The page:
Flying cars have captured society’s imagination as a far-off possibility for decades, but that dream is quickly nearing reality. Earlier this month Silicon Valley startup Kitty Hawk debuted Cora, a self-piloting, completely electric air taxi capable of carrying two passengers.
Kitty Hawk, which is backed by Google co-founder and Alphabet CEO Larry Page, is named for the town where the Wright Brothers first took flight. The company is hoping to use Cora to dominate the emerging airborne taxi market and recently announced an agreement with New Zealand to test planes there for official certification.
Kevin Noertker, CEO of electric flight startup Ampaire, is excited by Kitty Hawk's development. "Electrification is driving the third revolution of aviation," says Mr. Noertker, "Although regulatory hurdles are likely a bigger barrier than technology, Kitty Hawk's partnership in New Zealand is another great example of how the electrification of aviation is a question of when, not if."
A Fleet of "Cora" Air Taxis
Though Kitty Hawk has also worked on personal air transportation devices, Cora is intended to be part of the company’s own commercial network of flying taxis. In fact, Kitty Hawk is already working on an app similar to Uber that would allow users to call an air taxi. Cora’s vertical take-off and landing capability (VTOL) obviates the need for a runway. Below are more of Cora’s impressive features.
- Completely autonomous (doesn’t require a pilot’s license)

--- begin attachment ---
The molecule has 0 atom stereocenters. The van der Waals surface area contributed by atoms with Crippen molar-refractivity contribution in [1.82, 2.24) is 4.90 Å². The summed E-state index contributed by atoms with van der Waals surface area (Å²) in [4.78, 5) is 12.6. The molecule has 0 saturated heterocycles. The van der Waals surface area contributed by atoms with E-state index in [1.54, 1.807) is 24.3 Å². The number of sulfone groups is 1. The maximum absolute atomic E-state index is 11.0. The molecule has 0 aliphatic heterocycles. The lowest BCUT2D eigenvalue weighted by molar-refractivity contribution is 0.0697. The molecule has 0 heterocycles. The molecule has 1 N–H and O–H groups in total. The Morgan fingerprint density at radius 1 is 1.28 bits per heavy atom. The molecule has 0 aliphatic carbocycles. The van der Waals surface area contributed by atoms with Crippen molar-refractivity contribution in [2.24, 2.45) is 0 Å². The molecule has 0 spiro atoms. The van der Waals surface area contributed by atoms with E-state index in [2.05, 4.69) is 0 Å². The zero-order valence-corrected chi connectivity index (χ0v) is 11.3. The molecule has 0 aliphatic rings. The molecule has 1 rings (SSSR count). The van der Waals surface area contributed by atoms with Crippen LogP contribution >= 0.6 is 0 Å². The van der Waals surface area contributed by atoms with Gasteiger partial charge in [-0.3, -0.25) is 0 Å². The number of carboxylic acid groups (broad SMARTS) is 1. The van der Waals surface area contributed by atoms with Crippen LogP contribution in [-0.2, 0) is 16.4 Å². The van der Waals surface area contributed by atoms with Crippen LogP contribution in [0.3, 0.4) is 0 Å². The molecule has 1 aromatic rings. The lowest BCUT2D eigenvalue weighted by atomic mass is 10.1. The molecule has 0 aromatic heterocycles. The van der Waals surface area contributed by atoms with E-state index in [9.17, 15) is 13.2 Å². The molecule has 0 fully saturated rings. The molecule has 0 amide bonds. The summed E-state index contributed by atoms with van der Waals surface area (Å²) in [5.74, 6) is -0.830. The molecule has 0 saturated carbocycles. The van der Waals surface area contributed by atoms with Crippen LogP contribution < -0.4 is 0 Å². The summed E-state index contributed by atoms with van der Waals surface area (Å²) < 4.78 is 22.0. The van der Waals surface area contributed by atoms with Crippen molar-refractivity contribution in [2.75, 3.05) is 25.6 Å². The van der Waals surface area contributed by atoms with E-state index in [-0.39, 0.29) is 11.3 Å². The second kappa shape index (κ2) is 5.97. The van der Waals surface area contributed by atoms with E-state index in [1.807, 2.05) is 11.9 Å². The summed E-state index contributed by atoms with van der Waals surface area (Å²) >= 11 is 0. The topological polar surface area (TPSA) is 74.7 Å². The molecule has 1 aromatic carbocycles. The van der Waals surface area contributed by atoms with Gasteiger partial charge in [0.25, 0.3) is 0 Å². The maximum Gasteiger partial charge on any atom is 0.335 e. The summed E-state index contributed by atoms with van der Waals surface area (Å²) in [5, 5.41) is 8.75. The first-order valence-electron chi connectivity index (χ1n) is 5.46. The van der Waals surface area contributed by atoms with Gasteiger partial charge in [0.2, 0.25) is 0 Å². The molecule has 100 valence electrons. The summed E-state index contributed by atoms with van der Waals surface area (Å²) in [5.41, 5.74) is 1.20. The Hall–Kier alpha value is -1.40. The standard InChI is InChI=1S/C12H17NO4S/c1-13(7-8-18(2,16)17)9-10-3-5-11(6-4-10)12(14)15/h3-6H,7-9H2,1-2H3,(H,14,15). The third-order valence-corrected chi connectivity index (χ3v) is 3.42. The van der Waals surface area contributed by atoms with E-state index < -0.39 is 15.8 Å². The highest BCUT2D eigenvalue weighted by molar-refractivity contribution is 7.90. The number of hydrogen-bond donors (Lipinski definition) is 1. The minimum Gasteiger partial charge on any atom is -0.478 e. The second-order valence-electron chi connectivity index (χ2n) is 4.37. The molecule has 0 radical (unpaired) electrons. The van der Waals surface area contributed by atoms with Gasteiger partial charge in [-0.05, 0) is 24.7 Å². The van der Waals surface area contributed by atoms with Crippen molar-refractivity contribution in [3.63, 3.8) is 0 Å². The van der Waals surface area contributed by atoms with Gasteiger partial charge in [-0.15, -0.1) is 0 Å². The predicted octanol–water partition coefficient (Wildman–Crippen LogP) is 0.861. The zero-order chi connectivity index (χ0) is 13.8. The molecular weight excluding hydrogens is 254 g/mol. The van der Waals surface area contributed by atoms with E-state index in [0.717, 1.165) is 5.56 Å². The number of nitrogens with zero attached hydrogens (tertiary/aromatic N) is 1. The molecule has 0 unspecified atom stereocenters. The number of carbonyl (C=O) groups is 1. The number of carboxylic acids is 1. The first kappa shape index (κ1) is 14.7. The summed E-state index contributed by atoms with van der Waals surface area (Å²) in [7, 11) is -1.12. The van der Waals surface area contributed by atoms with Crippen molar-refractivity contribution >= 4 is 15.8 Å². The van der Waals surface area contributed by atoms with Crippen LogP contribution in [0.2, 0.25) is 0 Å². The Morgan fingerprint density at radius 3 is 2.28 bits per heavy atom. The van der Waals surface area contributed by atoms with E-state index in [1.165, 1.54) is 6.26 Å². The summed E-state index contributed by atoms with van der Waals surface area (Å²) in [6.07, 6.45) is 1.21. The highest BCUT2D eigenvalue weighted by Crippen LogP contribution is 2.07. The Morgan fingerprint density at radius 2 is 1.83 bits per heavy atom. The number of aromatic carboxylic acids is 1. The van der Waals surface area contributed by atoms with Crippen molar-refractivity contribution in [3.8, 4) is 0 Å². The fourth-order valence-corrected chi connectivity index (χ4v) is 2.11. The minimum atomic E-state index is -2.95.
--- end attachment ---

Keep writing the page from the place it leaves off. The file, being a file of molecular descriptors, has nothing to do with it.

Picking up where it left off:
- Seats two passengers
- Capable of helicopter-like vertical takeoffs and landings thanks to 12 wing-based propellers
- Flies like a plane once in the sky due to a single rear propeller
- Has three flight computers that safeguard against an individual system failure
- In the event of an emergency, Cora has a parachute that will allow it to safely land
- Has an estimated range of 62 miles per charge with an estimated max speed of 110 mph
- Can fly up to 3,000 feet
Kitty Hawk's Kiwi Partnership
New Zealand, a country known for their innovation, was a natural choice for Cora’s first partnership. Though Kitty Hawk was initially in talks about testing with the Federal Aviation Administration, the company ended up setting up a New Zealand company - Zephyr - after difficulties around getting testing permissions in the United States.
New Zealand is excited by the prospect of a commercial network of air taxis, especially because the completely electric aircraft has the potential to help New Zealanders reach their goal of zero carbon emissions by 2050. According to Peter Crabtree, the country’s business and innovation ministry, the country “saw Cora’s potential as a sustainable, efficient and transformative technology that can enrich people’s lives, not only in New Zealand, but ultimately the whole world.” With 80% of New Zealand powered by renewable energy, the completely electric Cora offers a sustainable path towards creating a sustainable air taxi industry.
Kitty Hawk hopes that a full production version makes it onto the market in around three years, but they are certainly not the only company in the race to launch a commercial air taxi. They face competition from other companies like Uber Elevate and Airbus. Regardless of the first company to successfully roll out an air taxi service, it's certainly a great time for anyone excited by quick, green transport in the sky!